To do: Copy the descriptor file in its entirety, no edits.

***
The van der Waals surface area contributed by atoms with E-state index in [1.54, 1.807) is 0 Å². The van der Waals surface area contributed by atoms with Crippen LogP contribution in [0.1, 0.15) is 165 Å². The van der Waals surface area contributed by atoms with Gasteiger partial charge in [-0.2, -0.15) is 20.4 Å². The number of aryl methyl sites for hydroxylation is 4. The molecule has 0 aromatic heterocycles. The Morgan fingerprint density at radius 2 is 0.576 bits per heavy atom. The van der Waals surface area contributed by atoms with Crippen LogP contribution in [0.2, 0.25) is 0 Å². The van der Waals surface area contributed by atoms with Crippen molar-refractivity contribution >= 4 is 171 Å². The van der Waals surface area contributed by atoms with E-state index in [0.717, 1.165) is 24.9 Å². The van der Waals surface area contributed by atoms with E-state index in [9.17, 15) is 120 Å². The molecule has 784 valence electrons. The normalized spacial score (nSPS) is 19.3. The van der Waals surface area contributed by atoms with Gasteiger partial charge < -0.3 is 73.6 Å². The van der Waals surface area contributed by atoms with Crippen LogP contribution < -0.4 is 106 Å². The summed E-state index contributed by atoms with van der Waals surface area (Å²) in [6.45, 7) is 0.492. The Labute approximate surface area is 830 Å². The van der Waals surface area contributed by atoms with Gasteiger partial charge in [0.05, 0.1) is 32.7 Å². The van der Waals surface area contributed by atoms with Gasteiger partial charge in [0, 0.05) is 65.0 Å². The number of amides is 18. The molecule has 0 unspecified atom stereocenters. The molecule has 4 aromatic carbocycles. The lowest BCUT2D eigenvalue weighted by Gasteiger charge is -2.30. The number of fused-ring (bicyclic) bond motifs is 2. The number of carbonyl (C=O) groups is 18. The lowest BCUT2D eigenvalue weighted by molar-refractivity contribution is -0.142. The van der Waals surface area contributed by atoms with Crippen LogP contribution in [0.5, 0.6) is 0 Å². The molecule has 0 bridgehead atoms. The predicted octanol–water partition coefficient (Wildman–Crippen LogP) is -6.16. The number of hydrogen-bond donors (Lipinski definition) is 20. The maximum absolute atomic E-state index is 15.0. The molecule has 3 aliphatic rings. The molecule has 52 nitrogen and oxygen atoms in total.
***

The van der Waals surface area contributed by atoms with E-state index in [1.54, 1.807) is 0 Å². The van der Waals surface area contributed by atoms with Crippen LogP contribution in [0.1, 0.15) is 165 Å². The van der Waals surface area contributed by atoms with Gasteiger partial charge in [-0.2, -0.15) is 20.4 Å². The number of aryl methyl sites for hydroxylation is 4. The molecule has 0 aromatic heterocycles. The Morgan fingerprint density at radius 2 is 0.576 bits per heavy atom. The van der Waals surface area contributed by atoms with Crippen LogP contribution in [0.2, 0.25) is 0 Å². The van der Waals surface area contributed by atoms with Crippen molar-refractivity contribution >= 4 is 171 Å². The van der Waals surface area contributed by atoms with E-state index in [0.717, 1.165) is 24.9 Å². The van der Waals surface area contributed by atoms with E-state index in [9.17, 15) is 120 Å². The molecule has 784 valence electrons. The normalized spacial score (nSPS) is 19.3. The van der Waals surface area contributed by atoms with Gasteiger partial charge < -0.3 is 73.6 Å². The van der Waals surface area contributed by atoms with Crippen LogP contribution < -0.4 is 106 Å². The summed E-state index contributed by atoms with van der Waals surface area (Å²) in [6.45, 7) is 0.492. The Labute approximate surface area is 830 Å². The van der Waals surface area contributed by atoms with Gasteiger partial charge in [0.05, 0.1) is 32.7 Å². The van der Waals surface area contributed by atoms with Gasteiger partial charge in [0, 0.05) is 65.0 Å². The number of amides is 18. The molecule has 0 unspecified atom stereocenters. The molecule has 4 aromatic carbocycles. The lowest BCUT2D eigenvalue weighted by Gasteiger charge is -2.30. The number of fused-ring (bicyclic) bond motifs is 2. The number of carbonyl (C=O) groups is 18. The lowest BCUT2D eigenvalue weighted by molar-refractivity contribution is -0.142. The van der Waals surface area contributed by atoms with Crippen LogP contribution in [0.5, 0.6) is 0 Å². The molecule has 0 bridgehead atoms. The predicted octanol–water partition coefficient (Wildman–Crippen LogP) is -6.16. The number of hydrogen-bond donors (Lipinski definition) is 20. The maximum absolute atomic E-state index is 15.0. The molecule has 3 aliphatic rings. The molecule has 52 nitrogen and oxygen atoms in total.